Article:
Toddlers normally have a drop in appetite around a year of age as their rate of growth slows significantly from what it was during infancy. Add negativity to the decreased appetite, and the stage is set for struggles over eating. It is best to schedule meals and snacks evenly throughout the day. toddlers love choices but they can only handle a choice between 2 options. offering more only overwhelms them. Parents should offer only offer a choice between two healthful options and stick to it. Toddlers only need 1-2 Tablespoons of each food at each meal because their stomachs are small. They can be overwhelmed when faced with a seeming mountain of food they can't possibly eat. Offering small amounts also allows the child to feel successful when he or she eats and gives them the chance to feel in control when they ask for more. The only thing that more is not available for is dessert. Two year-olds can eat the family diet as long as the meat is tender and the foods are cut up in small pieces. Hard foods like carrot and celery sticks are not safe. Nuts, hard candy, hot dog rounds, popcorn, seeds, etc. are also not safe for toddlers. Parents should not be short order cooks or panic if a child does not eat much at a meal or snack time. appetites and food intake vary a lot day to day in toddlerhood. remain calm and matter of fact about the timing and content of meals and let the child choose whether or not to eat and how much to eat.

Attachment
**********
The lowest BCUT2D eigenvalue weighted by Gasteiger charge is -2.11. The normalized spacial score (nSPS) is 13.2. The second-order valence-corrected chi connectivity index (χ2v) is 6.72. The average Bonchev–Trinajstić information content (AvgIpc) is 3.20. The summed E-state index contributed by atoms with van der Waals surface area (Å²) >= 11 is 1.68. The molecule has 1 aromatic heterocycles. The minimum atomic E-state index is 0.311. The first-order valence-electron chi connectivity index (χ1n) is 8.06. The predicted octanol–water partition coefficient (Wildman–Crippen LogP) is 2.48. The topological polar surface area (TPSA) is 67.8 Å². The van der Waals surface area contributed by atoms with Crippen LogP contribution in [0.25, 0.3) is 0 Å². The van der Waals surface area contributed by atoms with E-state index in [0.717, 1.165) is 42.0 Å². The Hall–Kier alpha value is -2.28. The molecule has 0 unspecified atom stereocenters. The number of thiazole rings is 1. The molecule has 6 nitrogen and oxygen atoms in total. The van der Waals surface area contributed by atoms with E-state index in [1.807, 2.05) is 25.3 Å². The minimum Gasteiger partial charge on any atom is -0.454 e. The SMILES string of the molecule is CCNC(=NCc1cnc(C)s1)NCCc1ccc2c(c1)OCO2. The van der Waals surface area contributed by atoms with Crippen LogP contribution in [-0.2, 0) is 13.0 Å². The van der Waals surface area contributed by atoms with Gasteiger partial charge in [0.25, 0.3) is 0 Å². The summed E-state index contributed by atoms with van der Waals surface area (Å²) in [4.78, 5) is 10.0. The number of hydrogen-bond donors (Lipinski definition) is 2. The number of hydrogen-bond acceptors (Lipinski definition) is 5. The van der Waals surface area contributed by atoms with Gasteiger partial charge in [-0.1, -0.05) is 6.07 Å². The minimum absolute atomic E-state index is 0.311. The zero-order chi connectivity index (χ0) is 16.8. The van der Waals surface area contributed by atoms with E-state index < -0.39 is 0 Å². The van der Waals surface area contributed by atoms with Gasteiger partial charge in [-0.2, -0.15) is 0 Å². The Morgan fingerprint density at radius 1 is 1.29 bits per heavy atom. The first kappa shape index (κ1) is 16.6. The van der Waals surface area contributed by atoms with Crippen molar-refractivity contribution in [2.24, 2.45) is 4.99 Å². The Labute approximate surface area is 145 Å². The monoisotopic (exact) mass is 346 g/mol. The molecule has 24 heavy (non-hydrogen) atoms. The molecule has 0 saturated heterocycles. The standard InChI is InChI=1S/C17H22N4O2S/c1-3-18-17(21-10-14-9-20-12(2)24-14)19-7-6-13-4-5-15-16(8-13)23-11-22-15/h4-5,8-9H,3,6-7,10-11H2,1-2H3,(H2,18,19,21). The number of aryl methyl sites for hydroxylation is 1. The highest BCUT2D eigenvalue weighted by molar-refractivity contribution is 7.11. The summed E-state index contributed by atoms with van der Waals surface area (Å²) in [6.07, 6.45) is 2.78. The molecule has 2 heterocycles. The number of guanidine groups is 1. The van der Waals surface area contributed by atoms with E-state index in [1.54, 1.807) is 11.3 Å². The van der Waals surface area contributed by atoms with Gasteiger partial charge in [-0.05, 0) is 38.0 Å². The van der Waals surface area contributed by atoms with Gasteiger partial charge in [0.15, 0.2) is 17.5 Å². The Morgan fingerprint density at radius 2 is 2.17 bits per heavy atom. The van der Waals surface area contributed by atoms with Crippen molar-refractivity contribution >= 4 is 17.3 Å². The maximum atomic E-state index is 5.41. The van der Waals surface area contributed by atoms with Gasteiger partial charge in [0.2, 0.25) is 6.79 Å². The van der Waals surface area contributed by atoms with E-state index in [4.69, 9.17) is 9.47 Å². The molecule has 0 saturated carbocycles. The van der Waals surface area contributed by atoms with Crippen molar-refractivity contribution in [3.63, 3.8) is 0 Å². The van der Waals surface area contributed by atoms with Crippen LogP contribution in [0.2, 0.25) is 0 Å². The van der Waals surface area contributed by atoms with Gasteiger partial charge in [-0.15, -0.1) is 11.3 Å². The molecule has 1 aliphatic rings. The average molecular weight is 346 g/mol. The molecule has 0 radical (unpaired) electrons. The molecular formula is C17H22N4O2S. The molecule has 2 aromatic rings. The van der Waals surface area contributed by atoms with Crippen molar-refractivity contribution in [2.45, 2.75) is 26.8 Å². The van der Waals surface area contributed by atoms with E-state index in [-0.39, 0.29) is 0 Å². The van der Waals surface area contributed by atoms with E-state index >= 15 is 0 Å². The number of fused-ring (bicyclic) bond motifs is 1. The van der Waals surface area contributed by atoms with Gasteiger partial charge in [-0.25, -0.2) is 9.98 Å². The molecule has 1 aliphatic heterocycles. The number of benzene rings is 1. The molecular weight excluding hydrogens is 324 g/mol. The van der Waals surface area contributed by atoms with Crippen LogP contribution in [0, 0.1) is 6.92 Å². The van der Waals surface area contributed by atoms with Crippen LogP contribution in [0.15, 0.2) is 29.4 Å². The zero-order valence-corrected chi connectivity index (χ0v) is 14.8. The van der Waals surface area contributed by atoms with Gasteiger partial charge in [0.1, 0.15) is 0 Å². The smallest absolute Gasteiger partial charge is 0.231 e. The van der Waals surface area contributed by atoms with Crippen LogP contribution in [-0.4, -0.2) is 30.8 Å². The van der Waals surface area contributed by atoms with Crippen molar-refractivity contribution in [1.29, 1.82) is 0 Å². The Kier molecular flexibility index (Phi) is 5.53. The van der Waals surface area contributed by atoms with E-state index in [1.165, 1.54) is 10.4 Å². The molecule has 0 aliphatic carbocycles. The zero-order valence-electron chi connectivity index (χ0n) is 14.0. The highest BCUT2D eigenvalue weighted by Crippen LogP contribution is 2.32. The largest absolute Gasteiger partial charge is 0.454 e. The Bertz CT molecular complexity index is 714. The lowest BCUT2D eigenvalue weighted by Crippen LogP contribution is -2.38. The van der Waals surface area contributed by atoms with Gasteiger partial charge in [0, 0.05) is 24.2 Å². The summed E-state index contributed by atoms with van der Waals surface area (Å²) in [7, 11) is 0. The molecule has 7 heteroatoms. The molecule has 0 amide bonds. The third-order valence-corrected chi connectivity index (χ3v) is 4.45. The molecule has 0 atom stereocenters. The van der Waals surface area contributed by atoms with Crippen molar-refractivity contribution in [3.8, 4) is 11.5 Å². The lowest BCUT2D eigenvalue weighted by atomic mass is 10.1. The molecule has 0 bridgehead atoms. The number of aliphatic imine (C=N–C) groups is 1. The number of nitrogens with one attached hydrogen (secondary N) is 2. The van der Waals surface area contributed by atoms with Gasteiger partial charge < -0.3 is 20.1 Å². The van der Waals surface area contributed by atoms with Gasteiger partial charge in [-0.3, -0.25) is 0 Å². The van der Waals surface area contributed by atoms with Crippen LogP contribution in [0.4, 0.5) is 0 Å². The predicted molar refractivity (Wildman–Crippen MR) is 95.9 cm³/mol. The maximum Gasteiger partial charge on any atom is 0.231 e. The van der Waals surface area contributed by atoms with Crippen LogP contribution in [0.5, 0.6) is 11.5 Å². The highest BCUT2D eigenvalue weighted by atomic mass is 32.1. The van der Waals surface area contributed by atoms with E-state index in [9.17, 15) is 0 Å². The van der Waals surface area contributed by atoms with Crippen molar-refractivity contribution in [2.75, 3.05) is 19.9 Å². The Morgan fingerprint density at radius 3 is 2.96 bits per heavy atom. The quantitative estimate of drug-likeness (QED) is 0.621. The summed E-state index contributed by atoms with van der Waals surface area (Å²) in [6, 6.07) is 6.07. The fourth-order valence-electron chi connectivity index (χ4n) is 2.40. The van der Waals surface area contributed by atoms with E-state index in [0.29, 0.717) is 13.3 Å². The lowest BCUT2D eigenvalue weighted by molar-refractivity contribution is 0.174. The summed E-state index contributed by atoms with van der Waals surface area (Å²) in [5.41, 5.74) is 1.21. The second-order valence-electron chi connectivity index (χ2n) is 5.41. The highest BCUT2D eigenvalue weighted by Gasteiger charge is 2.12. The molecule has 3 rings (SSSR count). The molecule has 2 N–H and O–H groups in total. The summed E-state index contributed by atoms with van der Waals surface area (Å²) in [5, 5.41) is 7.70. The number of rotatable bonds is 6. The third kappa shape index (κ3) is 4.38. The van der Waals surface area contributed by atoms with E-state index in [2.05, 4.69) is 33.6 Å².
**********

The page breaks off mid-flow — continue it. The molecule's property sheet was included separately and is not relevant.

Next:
In order to avoid constipation, make sure the child had only about 16 ounces of milk per day or dairy food equivalents such as yogurt or cheese. too much milk or cheese can be very constipating. Make sure plenty of water is offered during the day and offer only 4-6 ounces of 100% fruit juice each day. Offer whole grain crackers, breads, and cereal as well as at least 5 servings of fruits and vegetables each day to assure adequate fiber in the diet. Make sure the child has ample time to play actively to help nature along. When moving to potty training, make it a routine to sit on the potty after each meal in order to take advantage of the natural gastrocolic reflex for stooling after eating.
As readiness for toilet training draws near, help your child make the choice to be dry. Let her choose an affordable potty and place it in the bathroom. Have her come to the bathroom with her sisters and her mother so she learns the routine. Comment positively on her efforts to imitate good bathroom habits such as washing her hands. Let her sit on the potty with her clothes on if she wants. read books and watch videos about toilet training. Let her select her big girl underwear for when she is ready not to use a diaper.
The trick with toddlers is to set them up for success by helping them to choose to do the right thing on their own, providing you the chance to calmly offer low key praise for good choices and behaviors. You will still face bouts of tantrums and negativity but remaining calm and assertive, no matter what, will end tough situations quickly.
If constipation remains a problem, consult with your daughter's doctor and discuss the need for care by a specialist. Books that I highly recommend as good resources for parents include Barry Brazelton's Touchpoints Birth to Three, Child of Mine: Feeding with Love and Good Sense by Ellyn Satter, and Penelope Leach's Your Baby and child Birth to Five. The each offer sound advice to handle the many challenges of parenting the young child and gaining insight into the why of developmentally normal, but trying, child behaviors.
I hope these ideas are helpful to you.
Mary M Gottesman, PhD, RN, CPNP, FAAN
Professor of Clinical Nursing
College of Nursing
The Ohio State University